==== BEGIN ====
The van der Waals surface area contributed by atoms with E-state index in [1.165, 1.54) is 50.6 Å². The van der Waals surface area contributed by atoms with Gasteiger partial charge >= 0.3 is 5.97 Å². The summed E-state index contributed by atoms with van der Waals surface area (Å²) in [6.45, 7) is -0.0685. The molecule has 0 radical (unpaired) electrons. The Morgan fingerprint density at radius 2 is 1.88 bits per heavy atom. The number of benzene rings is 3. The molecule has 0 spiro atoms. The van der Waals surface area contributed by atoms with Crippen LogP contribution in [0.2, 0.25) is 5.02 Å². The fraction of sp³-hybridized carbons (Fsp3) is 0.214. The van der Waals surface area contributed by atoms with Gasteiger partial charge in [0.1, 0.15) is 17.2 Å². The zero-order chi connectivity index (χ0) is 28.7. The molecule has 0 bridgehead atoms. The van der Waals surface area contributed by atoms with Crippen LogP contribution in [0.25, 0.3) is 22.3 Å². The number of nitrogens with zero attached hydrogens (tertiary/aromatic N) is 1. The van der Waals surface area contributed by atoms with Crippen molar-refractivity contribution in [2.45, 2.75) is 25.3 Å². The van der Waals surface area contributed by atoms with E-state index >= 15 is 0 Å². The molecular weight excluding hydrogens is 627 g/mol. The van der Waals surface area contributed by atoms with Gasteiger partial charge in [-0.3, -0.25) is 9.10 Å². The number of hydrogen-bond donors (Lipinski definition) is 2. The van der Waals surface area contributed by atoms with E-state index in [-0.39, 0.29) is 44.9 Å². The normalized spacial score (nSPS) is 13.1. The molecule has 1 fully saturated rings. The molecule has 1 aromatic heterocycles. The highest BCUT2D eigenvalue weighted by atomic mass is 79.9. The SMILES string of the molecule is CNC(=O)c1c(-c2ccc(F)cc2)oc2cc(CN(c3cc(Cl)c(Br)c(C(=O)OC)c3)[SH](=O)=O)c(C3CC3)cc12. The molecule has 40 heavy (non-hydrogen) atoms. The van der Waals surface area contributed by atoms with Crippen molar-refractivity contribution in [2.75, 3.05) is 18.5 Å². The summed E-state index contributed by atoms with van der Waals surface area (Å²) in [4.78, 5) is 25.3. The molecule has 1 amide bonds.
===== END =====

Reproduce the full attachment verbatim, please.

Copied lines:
The van der Waals surface area contributed by atoms with E-state index in [1.165, 1.54) is 50.6 Å². The van der Waals surface area contributed by atoms with Gasteiger partial charge >= 0.3 is 5.97 Å². The summed E-state index contributed by atoms with van der Waals surface area (Å²) in [6.45, 7) is -0.0685. The molecule has 0 radical (unpaired) electrons. The Morgan fingerprint density at radius 2 is 1.88 bits per heavy atom. The number of benzene rings is 3. The molecule has 0 spiro atoms. The van der Waals surface area contributed by atoms with Crippen LogP contribution in [0.2, 0.25) is 5.02 Å². The fraction of sp³-hybridized carbons (Fsp3) is 0.214. The van der Waals surface area contributed by atoms with Gasteiger partial charge in [0.1, 0.15) is 17.2 Å². The zero-order chi connectivity index (χ0) is 28.7. The molecule has 0 bridgehead atoms. The van der Waals surface area contributed by atoms with Crippen LogP contribution in [0.25, 0.3) is 22.3 Å². The number of nitrogens with zero attached hydrogens (tertiary/aromatic N) is 1. The van der Waals surface area contributed by atoms with Crippen molar-refractivity contribution in [2.45, 2.75) is 25.3 Å². The van der Waals surface area contributed by atoms with E-state index >= 15 is 0 Å². The molecular weight excluding hydrogens is 627 g/mol. The van der Waals surface area contributed by atoms with Gasteiger partial charge in [-0.3, -0.25) is 9.10 Å². The number of hydrogen-bond donors (Lipinski definition) is 2. The van der Waals surface area contributed by atoms with E-state index in [-0.39, 0.29) is 44.9 Å². The normalized spacial score (nSPS) is 13.1. The molecule has 1 fully saturated rings. The molecule has 1 aromatic heterocycles. The highest BCUT2D eigenvalue weighted by atomic mass is 79.9. The SMILES string of the molecule is CNC(=O)c1c(-c2ccc(F)cc2)oc2cc(CN(c3cc(Cl)c(Br)c(C(=O)OC)c3)[SH](=O)=O)c(C3CC3)cc12. The molecule has 40 heavy (non-hydrogen) atoms. The van der Waals surface area contributed by atoms with Crippen molar-refractivity contribution in [2.75, 3.05) is 18.5 Å². The summed E-state index contributed by atoms with van der Waals surface area (Å²) in [4.78, 5) is 25.3. The molecule has 1 amide bonds.